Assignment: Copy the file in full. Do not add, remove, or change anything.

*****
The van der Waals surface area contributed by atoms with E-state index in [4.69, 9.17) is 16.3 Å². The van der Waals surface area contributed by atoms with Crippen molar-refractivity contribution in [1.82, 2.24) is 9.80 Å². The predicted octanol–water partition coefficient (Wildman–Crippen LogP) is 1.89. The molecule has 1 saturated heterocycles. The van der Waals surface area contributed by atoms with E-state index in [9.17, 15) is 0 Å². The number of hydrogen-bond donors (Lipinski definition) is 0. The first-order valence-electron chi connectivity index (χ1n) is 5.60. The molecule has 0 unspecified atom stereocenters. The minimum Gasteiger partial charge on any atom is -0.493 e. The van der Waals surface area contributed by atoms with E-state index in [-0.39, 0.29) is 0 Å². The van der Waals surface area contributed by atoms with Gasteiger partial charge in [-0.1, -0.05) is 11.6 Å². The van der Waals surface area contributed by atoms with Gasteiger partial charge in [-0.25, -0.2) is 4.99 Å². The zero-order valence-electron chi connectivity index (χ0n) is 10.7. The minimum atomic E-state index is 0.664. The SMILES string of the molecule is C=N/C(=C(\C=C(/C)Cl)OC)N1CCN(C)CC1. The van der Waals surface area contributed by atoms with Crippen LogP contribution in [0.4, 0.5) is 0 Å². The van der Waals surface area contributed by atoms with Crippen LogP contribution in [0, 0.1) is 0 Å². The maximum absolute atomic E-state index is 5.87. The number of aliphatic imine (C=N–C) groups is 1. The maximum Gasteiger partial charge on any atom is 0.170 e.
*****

The van der Waals surface area contributed by atoms with E-state index in [4.69, 9.17) is 16.3 Å². The van der Waals surface area contributed by atoms with Crippen molar-refractivity contribution in [1.82, 2.24) is 9.80 Å². The predicted octanol–water partition coefficient (Wildman–Crippen LogP) is 1.89. The molecule has 1 saturated heterocycles. The van der Waals surface area contributed by atoms with E-state index in [9.17, 15) is 0 Å². The number of hydrogen-bond donors (Lipinski definition) is 0. The first-order valence-electron chi connectivity index (χ1n) is 5.60. The molecule has 0 unspecified atom stereocenters. The minimum Gasteiger partial charge on any atom is -0.493 e. The van der Waals surface area contributed by atoms with E-state index in [-0.39, 0.29) is 0 Å². The van der Waals surface area contributed by atoms with Gasteiger partial charge in [-0.1, -0.05) is 11.6 Å². The van der Waals surface area contributed by atoms with Gasteiger partial charge in [-0.25, -0.2) is 4.99 Å². The zero-order valence-electron chi connectivity index (χ0n) is 10.7. The minimum atomic E-state index is 0.664. The SMILES string of the molecule is C=N/C(=C(\C=C(/C)Cl)OC)N1CCN(C)CC1. The van der Waals surface area contributed by atoms with Crippen LogP contribution in [0.4, 0.5) is 0 Å². The van der Waals surface area contributed by atoms with Crippen LogP contribution in [0, 0.1) is 0 Å². The maximum absolute atomic E-state index is 5.87. The number of aliphatic imine (C=N–C) groups is 1. The maximum Gasteiger partial charge on any atom is 0.170 e.